Finding Your Passion

  • Feeling like one is living their purpose is a necessary ingredient for happiness. In fact, not understanding one’s purpose in life is listed in medical journals as one of the major causes of depression. Many books like "The Quarterlife Crisis" have been devoted to this topic describing the aching that young people between the ages of 25-35 feel because they long for a fulfilling career, but often don’t know how to identify their purpose.

Here’s the good news. The path to discovering your purpose is paved with your passion. So all you have to do is identify that which you are passionate about, and you will be able uncover your purpose.

Here are five easy steps you can take which will help you discover your passion and begin living your purpose. I call it the Five Finger Passion Test.

1. Thumb: Thumbs Up To Life.

What brings you joy? We all have a natural internal homing device that registers joy when we are living our passion. What activities ignite the most joy in your life? What do you enjoy doing so much that you'd do it for free? Cooking? Singing? Writing? Painting? You really can make a career out of the things you love -- that's what finding your passion is all about.

Activity: Write down a list of 100 activities that bring you joy in life. Then rank your top 10. Your passion is usually right there in front of you.

2. Pointer Finger: Your #1 Values

Identify what really matters to you. Your purpose will always be in alignment with your highest values. What is most important to you? Creativity? Family? Service to others? Time Freedom?

: Write down a list of 100 activities that bring you joy in life. Then rank your top 10. Your passion is usually right there in front of you.

Activity: Make a list of everything you deeply value and write a mission statement for your life. This will be the rudder you can use when making decisions about which direction in life you will go.

Make a list of everything you deeply value and write a mission statement for your life. This will be the rudder you can use when making decisions about which direction in life you will go.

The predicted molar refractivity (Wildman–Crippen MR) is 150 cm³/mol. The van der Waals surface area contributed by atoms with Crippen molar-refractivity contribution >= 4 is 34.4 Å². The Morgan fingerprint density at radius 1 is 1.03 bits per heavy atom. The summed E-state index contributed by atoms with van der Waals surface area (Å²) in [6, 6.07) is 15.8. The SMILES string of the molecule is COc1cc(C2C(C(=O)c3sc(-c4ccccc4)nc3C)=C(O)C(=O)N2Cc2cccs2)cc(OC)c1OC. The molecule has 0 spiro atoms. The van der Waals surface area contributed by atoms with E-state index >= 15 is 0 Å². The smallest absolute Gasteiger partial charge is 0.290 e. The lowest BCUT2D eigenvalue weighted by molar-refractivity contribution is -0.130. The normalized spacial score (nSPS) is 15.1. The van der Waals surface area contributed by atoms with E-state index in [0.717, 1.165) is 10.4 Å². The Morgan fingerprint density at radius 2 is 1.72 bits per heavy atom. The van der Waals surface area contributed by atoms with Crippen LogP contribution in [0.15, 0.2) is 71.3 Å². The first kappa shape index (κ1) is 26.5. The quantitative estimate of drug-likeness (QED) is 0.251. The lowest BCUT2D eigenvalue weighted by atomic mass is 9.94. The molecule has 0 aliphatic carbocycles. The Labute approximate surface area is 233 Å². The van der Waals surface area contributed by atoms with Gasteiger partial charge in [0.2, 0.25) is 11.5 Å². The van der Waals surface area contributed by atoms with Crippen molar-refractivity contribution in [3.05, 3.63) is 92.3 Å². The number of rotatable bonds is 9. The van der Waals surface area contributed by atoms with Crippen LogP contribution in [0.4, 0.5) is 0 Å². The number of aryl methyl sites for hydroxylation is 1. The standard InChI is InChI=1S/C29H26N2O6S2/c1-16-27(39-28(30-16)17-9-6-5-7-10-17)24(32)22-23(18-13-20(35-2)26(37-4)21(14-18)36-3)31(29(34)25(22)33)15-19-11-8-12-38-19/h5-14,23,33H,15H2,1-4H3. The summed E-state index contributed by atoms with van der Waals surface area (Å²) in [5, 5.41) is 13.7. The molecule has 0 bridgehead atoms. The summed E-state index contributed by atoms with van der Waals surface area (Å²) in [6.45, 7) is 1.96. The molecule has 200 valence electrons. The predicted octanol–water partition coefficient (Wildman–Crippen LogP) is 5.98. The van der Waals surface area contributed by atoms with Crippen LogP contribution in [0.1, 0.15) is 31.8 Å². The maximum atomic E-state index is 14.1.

3. Middle Finger: Flip Fear In The Face

Most people are afraid of failure. The problem is, that fear intensifies when they set out to try to accomplish something they are extremely passionate about. If you’re feeling fear, that is a good thing. You are on the right track. Living your passion and purpose should be scary. Why? Because it means you’re growing. You’re stepping outside of your comfort zone and expanding your life. Your true purpose will pull you upward and require that you enlarge the level of your own life.

Activity—Start small then build up. If you want to paint, then start by joining an art class. If you want to speak, then join a toastmasters group. The most important part is to simply take action.

Start small then build up. If you want to paint, then start by joining an art class. If you want to speak, then join a toastmasters group. The most important part is to simply take action.Start small then build up. If you want to paint, then start by joining an art class. If you want to speak, then join a toastmasters group. The most important part is to simply take action.

4. Ring Finger: You’re Committed To It

You’ll know you’re living your purpose when you’re naturally committed to the very thing you are doing. Your passion won’t be an energy drain. What are you naturally committed to? What are you talking about long after people are interested in listening? What are you engaged in when the hours seem to fly by? What are you willing to devoted time to, even if it doesn’t look successful right away? What are you willing to do despite receiving criticism or skepticism from others?

Activity— Look around your life. What things are you currently doing that fit those descriptions? It’s probably right in front of you.

5. Pinky: Tiny Talents

True success comes when your passion is aligned with your talents. Many people are passionate about things for which they have no talent—as I’m sure you’ve seen from the American Idol auditions. The trick is to go with your greatness. Go with your strengths. There is a reason you are talented in those areas. As you pursue this idea, keep in mind that no talent is too small. Don’t discount tiny talents. Some people don’t acknowledge great listening skills, or compassion as a talent. But many people have learned to use those talents to build successful, rewarding careers, such as counselors. Be open to expanding your definition of talent and you’ll expand your awareness of your purpose.

Look around your life. What things are you currently doing that fit those descriptions? It’s probably right in front of you.

Activity— Write down your top ten talents. Ask your closest friends to write down what they see as your top ten talents. Then compare your list to your friend’s list. Often times other people can see us better than we can see ourselves.

Congratulations! When you discover what naturally brings you joy—what is in alignment with your highest values—what scares you—what your naturally committed to— and what aligns with your natural talents—then you will have discovered your true passion and be living your true purpose.

--Mat Boggs

To learn more about Mat Boggs visit:

Write down your top ten talents. Ask your closest friends to write down what they see as your top ten talents. Then compare your list to your friend’s list. Often times other people can see us better than we can see ourselves.

www.ProjectEverlasting.com

www.MathewBoggs.com

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